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There was a vacuum here at the United Nations summit this month, an aching space demanding to be filled. What was lacking, quite simply, was leadership: the vision that could have put backbone into long overdue reform and new purpose into the multilateral drive to tackle poverty.

We didn't get it. And the disappointment felt by civil society across the world is palpable. Instead of opening a new chapter for the UN, we got a summit of fudge: the self-important restatement of goals already agreed and some shameful backsliding on old promises. As the leaders headed home, the world's desperate poor were left largely where they had been at the beginning of the week.

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There were things to welcome in the summit agreement. One was the firm language over "responsibility to protect," that will now allow the international community to take uninhibited action when faced with acts of genocide. But this was just a single leg of a stool whose other props failed to materialize. The urgent issue of a new human rights council was pushed to the back burner, and nothing came up on how to tackle the trade in small arms - which are the real weapons of mass destruction. But, most distressingly, there was no significant impetus on development spending: The summit left the triumphal announcements after the G-8 meeting this summer looking hollow.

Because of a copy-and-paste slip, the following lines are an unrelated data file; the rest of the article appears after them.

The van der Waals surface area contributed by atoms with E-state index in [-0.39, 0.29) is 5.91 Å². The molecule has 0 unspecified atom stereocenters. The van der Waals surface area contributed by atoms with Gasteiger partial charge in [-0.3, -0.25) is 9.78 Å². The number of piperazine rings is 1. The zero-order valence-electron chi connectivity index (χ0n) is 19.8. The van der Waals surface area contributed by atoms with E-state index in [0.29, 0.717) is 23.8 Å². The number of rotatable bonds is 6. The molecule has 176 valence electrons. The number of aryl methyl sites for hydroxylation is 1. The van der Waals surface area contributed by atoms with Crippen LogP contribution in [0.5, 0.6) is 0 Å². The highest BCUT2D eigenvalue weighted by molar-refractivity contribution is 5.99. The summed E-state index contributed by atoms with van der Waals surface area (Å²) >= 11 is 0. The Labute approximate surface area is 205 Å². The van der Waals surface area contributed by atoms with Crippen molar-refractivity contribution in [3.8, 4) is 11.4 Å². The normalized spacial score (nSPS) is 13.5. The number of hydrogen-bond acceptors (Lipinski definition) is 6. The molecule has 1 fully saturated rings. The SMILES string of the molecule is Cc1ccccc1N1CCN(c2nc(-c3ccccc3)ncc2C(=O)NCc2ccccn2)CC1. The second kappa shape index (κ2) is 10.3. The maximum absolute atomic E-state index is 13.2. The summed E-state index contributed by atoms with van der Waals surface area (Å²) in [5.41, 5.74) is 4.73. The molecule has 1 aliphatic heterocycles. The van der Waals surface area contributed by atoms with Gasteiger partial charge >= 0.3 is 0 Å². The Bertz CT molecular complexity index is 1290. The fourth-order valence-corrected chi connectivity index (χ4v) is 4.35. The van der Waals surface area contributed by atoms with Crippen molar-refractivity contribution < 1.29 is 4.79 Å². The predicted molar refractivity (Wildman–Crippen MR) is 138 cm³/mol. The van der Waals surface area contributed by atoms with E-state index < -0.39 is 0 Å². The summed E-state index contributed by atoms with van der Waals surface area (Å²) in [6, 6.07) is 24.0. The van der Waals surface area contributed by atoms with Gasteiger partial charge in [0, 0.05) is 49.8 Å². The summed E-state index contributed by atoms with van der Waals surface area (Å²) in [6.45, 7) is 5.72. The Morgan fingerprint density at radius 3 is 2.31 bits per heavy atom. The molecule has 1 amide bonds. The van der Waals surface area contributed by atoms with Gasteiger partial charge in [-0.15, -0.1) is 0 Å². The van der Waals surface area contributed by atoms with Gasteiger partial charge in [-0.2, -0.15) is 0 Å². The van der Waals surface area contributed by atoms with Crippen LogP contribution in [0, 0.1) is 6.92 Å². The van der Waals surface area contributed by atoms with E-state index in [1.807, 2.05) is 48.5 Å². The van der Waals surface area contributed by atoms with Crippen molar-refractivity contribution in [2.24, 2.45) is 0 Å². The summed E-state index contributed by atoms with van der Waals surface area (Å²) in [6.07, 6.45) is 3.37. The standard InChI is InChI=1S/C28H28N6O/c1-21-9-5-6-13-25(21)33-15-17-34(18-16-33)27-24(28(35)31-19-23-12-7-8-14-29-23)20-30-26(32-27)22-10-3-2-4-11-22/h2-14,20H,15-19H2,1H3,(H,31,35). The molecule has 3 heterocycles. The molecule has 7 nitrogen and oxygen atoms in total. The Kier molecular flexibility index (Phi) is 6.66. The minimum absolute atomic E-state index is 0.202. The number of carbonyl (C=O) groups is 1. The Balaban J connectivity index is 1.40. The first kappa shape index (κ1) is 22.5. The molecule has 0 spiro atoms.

Curiously, however, the vacillations in the General Assembly chamber seemed to energize the people outside it.

The summit's failures have made the tasks ahead more clear. What is needed now is concerted effort to fill the gaps that our leaders have left. Civil society, re-energized by the mass protests around the G-8 summit this summer; businesspeople with the vision to see that a secure and healthy world is a better place in which to operate will be critical actors in the times ahead.

From these new partnerships may well come the drive to push forward that revitalization of the UN we so badly need; to hold our leaders to account for those commitments they made five years ago and to achieve a successful conclusion to the Doha trade round.

http://www.iht.com/articles/2005/09/25/opinion/edrobinson.php
 

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